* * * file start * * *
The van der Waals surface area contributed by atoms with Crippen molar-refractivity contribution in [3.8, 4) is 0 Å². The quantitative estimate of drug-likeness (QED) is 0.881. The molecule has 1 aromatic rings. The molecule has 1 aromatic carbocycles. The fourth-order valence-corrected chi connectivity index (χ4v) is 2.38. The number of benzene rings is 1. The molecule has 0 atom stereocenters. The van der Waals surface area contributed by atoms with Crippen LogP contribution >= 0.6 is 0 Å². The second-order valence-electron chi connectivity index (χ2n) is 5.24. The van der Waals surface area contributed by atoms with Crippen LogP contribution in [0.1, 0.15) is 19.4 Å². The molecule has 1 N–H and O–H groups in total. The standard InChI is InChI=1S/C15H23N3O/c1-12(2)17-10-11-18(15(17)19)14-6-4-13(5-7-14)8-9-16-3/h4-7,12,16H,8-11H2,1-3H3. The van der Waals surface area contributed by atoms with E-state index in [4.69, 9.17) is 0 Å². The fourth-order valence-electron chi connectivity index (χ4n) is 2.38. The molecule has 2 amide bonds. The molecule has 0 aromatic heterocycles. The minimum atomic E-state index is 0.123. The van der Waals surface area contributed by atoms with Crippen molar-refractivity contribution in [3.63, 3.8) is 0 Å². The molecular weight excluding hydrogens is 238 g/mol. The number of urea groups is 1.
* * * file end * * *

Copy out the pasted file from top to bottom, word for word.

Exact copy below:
The van der Waals surface area contributed by atoms with Crippen molar-refractivity contribution in [3.8, 4) is 0 Å². The quantitative estimate of drug-likeness (QED) is 0.881. The molecule has 1 aromatic rings. The molecule has 1 aromatic carbocycles. The fourth-order valence-corrected chi connectivity index (χ4v) is 2.38. The number of benzene rings is 1. The molecule has 0 atom stereocenters. The van der Waals surface area contributed by atoms with Crippen LogP contribution >= 0.6 is 0 Å². The second-order valence-electron chi connectivity index (χ2n) is 5.24. The van der Waals surface area contributed by atoms with Crippen LogP contribution in [0.1, 0.15) is 19.4 Å². The molecule has 1 N–H and O–H groups in total. The standard InChI is InChI=1S/C15H23N3O/c1-12(2)17-10-11-18(15(17)19)14-6-4-13(5-7-14)8-9-16-3/h4-7,12,16H,8-11H2,1-3H3. The van der Waals surface area contributed by atoms with E-state index in [4.69, 9.17) is 0 Å². The fourth-order valence-electron chi connectivity index (χ4n) is 2.38. The molecule has 2 amide bonds. The molecule has 0 aromatic heterocycles. The minimum atomic E-state index is 0.123. The van der Waals surface area contributed by atoms with Crippen molar-refractivity contribution in [3.63, 3.8) is 0 Å². The molecular weight excluding hydrogens is 238 g/mol. The number of urea groups is 1.